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I'm continuing my reporting on the next installment from Conservative Estimate, the recently founded website that is devoted to demolishing Conservatism.

Last week, Alfred George began to examine the Myth of Self-interest, the belief that everyone acts out of self-interest, but the combination of all these self-interested actions results in the best possible outcome. He showed that Self-interest cannot be the fundamental motivation for human beings, that it is just a synonym for selfishness, and that it has an undeserved respectable reputation because it is often confused with “enlightened self-interest.”

Today Mr. George shows that people who believe this Myth are miserable, whether or not they know it.

Let us skip over the swirling orange design to discuss his argument.

Since the Myth of Self-interest is so unfounded, as Mr. George showed last week, one would think that few people would be inclined to believe it. On the contrary,

there are plenty of believers who are quite pleased with themselves for having understood the deep secret that the suckers have failed to comprehend—the power of complete selfishness. Unfortunately for them, nothing is harder to break, nor more certain to be smashed if ever broken, than self-satisfaction.
Such people will become isolated by their selfish behavior:
Most decent people do not like to be around someone who treats them badly. Those who do are self-debasers, whose adulation could not really satisfy the needs of such an arrogant “strong” personality, since it is the adulation of a weakling who doesn’t know the Great Secret of being totally selfish.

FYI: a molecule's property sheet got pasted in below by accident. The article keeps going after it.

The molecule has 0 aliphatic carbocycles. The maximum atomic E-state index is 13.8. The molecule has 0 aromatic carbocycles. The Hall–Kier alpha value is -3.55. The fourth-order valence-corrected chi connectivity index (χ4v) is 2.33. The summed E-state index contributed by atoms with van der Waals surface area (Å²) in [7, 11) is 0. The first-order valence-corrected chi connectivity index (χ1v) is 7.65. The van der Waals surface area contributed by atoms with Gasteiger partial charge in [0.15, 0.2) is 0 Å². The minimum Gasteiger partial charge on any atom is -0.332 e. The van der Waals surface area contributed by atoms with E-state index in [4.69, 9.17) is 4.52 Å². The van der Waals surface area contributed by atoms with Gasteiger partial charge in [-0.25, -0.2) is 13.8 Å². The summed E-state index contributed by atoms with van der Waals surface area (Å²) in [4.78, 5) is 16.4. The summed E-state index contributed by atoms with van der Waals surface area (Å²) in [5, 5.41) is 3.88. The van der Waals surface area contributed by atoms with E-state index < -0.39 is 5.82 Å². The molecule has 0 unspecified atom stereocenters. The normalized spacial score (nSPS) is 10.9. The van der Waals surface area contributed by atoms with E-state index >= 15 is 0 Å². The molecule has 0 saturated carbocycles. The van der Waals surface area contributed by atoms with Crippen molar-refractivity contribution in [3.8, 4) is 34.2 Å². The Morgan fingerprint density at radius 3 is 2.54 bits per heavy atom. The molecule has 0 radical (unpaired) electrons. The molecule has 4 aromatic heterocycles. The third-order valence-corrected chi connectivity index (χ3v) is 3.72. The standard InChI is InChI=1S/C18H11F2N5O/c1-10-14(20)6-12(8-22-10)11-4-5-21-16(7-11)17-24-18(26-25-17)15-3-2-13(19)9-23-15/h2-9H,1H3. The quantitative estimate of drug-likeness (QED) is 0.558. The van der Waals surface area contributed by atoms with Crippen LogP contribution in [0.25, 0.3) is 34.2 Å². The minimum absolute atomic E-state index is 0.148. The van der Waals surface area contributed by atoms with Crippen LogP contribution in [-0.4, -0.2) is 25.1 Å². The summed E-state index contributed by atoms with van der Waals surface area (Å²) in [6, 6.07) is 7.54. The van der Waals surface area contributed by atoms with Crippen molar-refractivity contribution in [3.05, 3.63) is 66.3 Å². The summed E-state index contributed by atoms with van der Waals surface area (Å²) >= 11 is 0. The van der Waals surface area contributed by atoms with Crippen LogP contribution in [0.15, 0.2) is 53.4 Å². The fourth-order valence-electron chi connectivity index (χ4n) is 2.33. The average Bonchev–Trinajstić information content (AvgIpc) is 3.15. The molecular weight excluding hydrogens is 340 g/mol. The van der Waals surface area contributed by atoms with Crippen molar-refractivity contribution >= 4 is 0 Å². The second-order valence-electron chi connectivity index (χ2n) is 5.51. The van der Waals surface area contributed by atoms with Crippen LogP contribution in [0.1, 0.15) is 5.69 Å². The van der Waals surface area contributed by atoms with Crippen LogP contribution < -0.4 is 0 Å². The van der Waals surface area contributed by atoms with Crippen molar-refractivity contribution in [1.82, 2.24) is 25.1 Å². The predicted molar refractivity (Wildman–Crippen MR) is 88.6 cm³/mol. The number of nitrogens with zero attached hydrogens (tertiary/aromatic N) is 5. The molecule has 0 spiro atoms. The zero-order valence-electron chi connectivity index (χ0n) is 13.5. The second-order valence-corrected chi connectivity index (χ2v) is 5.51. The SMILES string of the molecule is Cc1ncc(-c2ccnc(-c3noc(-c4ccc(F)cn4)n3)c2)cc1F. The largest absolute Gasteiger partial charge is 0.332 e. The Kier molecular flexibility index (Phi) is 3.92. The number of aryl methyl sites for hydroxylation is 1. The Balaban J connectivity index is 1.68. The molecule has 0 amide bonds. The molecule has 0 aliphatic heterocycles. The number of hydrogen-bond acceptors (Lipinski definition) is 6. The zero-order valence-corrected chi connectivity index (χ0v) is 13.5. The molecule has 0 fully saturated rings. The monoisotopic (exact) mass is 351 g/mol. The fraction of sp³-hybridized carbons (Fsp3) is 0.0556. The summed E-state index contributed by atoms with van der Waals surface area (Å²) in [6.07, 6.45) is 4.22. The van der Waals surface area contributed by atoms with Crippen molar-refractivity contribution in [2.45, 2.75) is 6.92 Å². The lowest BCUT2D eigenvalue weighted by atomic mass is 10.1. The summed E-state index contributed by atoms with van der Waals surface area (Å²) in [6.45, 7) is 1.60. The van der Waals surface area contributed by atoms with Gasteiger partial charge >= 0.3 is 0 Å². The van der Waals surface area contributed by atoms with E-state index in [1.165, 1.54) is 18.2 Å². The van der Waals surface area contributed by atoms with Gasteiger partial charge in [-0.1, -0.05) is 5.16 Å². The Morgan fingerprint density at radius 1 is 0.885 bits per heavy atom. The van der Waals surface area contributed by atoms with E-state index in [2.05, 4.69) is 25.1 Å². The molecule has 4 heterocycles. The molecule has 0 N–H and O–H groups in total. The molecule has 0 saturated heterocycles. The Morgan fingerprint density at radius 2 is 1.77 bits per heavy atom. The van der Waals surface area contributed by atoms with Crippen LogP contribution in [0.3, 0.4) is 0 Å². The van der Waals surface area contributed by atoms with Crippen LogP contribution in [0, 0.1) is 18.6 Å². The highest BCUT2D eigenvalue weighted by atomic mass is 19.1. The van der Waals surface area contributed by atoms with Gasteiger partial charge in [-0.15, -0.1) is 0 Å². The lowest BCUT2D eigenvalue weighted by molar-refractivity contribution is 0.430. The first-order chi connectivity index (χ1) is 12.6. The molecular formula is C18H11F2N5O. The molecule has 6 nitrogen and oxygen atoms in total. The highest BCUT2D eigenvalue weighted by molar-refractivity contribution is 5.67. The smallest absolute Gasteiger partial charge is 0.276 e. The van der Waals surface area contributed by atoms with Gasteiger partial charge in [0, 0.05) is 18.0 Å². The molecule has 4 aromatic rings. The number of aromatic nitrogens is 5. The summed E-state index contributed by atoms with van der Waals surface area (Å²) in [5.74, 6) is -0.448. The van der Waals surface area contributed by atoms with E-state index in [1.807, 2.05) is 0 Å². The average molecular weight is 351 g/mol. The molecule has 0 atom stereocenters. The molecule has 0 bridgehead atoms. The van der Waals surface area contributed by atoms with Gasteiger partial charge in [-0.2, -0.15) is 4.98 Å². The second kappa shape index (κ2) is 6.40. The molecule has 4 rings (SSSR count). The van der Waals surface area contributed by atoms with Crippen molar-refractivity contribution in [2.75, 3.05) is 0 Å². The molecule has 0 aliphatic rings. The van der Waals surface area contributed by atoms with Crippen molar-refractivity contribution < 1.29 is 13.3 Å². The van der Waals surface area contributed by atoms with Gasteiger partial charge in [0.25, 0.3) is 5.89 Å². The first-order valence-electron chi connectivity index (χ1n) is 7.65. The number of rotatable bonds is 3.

Indeed, the only person who could possibly have a relationship with a die-hard believer in the theory of Self-interest would be another person who is in on the Great Secret. But a person like that would be totally selfish too. As a consequence, the two of them would never be able to form any sort of bond that didn’t debase the other in their own eyes, because as soon as the one of them did something for the sake of the other, the recipient would lose all respect for the giver.

When is it possible for such people to learn that behaving as they do makes them isolated and miserable? Only when their self-satisfaction is smashed:
Only when they come to see that their habit of selfishness always leaves them feeling empty and unsatisfied. Only when the ache of loneliness or the sting of dissatisfaction becomes more painful than the pleasure of self-satisfaction at knowing the Great Secret. And if that never happens, then they remain the same predominantly selfish and self-torturing people until the day they die.
A miserable life: that is the wages of living according to a lie.

You can read the whole post here:

Tomorrow Mr. George promises to discuss why believing the Myth of Self-interest makes friendship impossible, and how it poisons life unnecessarily.

I'll be reporting back each day as a new installment appears.

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Comment Preferences

  •  Did you watch them babies on (1+ / 0-)
    Recommended by:
    Magick Maven

    "60 Minutes" last night? Very interesting. A curious mix of fairness, altruism and fear of the other even in people who's age is measured in months. Gaga was right. We were born that way.

    We're fools whether we dance or not, so we might as well dance.

    by PowWowPollock on Mon Nov 19, 2012 at 03:55:14 AM PST

  •  Selfish, self-interested human beings (4+ / 0-)

    can get political power, and they can form groups that pursue policies that work against the common good. In Federalist 10, James Madison gave a name to such groups and he said that the principal design goal of the Constitution was to control their effects. He call them factions, and he defined them thusly:

    By a faction, I understand a number of citizens, whether amounting to a majority or a minority of the whole, who are united and actuated by some common impulse of passion, or of interest, adversed to the rights of other citizens, or to the permanent and aggregate interests of the community.